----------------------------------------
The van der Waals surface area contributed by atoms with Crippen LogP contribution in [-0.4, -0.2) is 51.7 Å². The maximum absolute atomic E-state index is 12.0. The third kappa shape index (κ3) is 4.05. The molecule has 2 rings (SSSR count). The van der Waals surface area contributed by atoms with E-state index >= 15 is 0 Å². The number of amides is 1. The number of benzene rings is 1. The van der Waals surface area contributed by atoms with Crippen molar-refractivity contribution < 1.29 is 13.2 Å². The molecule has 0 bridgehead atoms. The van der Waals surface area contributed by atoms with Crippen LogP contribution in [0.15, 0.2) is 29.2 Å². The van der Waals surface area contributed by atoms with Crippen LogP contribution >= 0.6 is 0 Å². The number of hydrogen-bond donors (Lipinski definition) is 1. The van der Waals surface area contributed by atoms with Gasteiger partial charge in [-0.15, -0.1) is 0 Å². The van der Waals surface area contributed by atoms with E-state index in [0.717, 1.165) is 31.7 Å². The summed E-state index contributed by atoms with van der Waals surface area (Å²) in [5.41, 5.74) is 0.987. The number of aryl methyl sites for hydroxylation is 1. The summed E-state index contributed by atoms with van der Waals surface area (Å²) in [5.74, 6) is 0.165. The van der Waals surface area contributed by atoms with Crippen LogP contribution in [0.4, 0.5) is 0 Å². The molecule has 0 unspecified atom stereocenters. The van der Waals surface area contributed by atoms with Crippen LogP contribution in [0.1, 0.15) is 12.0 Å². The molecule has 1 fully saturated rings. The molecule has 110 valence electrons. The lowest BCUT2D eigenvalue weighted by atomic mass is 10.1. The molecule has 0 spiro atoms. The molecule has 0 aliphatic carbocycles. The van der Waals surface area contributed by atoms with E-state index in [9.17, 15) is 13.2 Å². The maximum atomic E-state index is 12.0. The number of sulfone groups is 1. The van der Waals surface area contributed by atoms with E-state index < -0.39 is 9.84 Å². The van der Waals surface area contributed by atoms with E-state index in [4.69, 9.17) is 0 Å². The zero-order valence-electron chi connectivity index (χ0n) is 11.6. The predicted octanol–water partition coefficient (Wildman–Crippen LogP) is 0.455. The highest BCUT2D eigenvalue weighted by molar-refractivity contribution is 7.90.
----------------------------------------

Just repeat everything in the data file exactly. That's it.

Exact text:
The van der Waals surface area contributed by atoms with Crippen LogP contribution in [-0.4, -0.2) is 51.7 Å². The maximum absolute atomic E-state index is 12.0. The third kappa shape index (κ3) is 4.05. The molecule has 2 rings (SSSR count). The van der Waals surface area contributed by atoms with E-state index >= 15 is 0 Å². The number of amides is 1. The number of benzene rings is 1. The van der Waals surface area contributed by atoms with Crippen molar-refractivity contribution < 1.29 is 13.2 Å². The molecule has 0 bridgehead atoms. The van der Waals surface area contributed by atoms with Crippen LogP contribution in [0.15, 0.2) is 29.2 Å². The van der Waals surface area contributed by atoms with Crippen LogP contribution >= 0.6 is 0 Å². The number of hydrogen-bond donors (Lipinski definition) is 1. The van der Waals surface area contributed by atoms with Gasteiger partial charge in [-0.15, -0.1) is 0 Å². The van der Waals surface area contributed by atoms with E-state index in [0.717, 1.165) is 31.7 Å². The summed E-state index contributed by atoms with van der Waals surface area (Å²) in [5.41, 5.74) is 0.987. The number of aryl methyl sites for hydroxylation is 1. The summed E-state index contributed by atoms with van der Waals surface area (Å²) in [5.74, 6) is 0.165. The van der Waals surface area contributed by atoms with Crippen LogP contribution in [0.4, 0.5) is 0 Å². The molecule has 0 unspecified atom stereocenters. The van der Waals surface area contributed by atoms with Crippen LogP contribution in [0.1, 0.15) is 12.0 Å². The molecule has 1 fully saturated rings. The molecule has 110 valence electrons. The lowest BCUT2D eigenvalue weighted by atomic mass is 10.1. The molecule has 0 spiro atoms. The molecule has 0 aliphatic carbocycles. The van der Waals surface area contributed by atoms with E-state index in [9.17, 15) is 13.2 Å². The maximum atomic E-state index is 12.0. The number of sulfone groups is 1. The van der Waals surface area contributed by atoms with E-state index < -0.39 is 9.84 Å². The van der Waals surface area contributed by atoms with E-state index in [4.69, 9.17) is 0 Å². The zero-order valence-electron chi connectivity index (χ0n) is 11.6. The predicted octanol–water partition coefficient (Wildman–Crippen LogP) is 0.455. The highest BCUT2D eigenvalue weighted by molar-refractivity contribution is 7.90.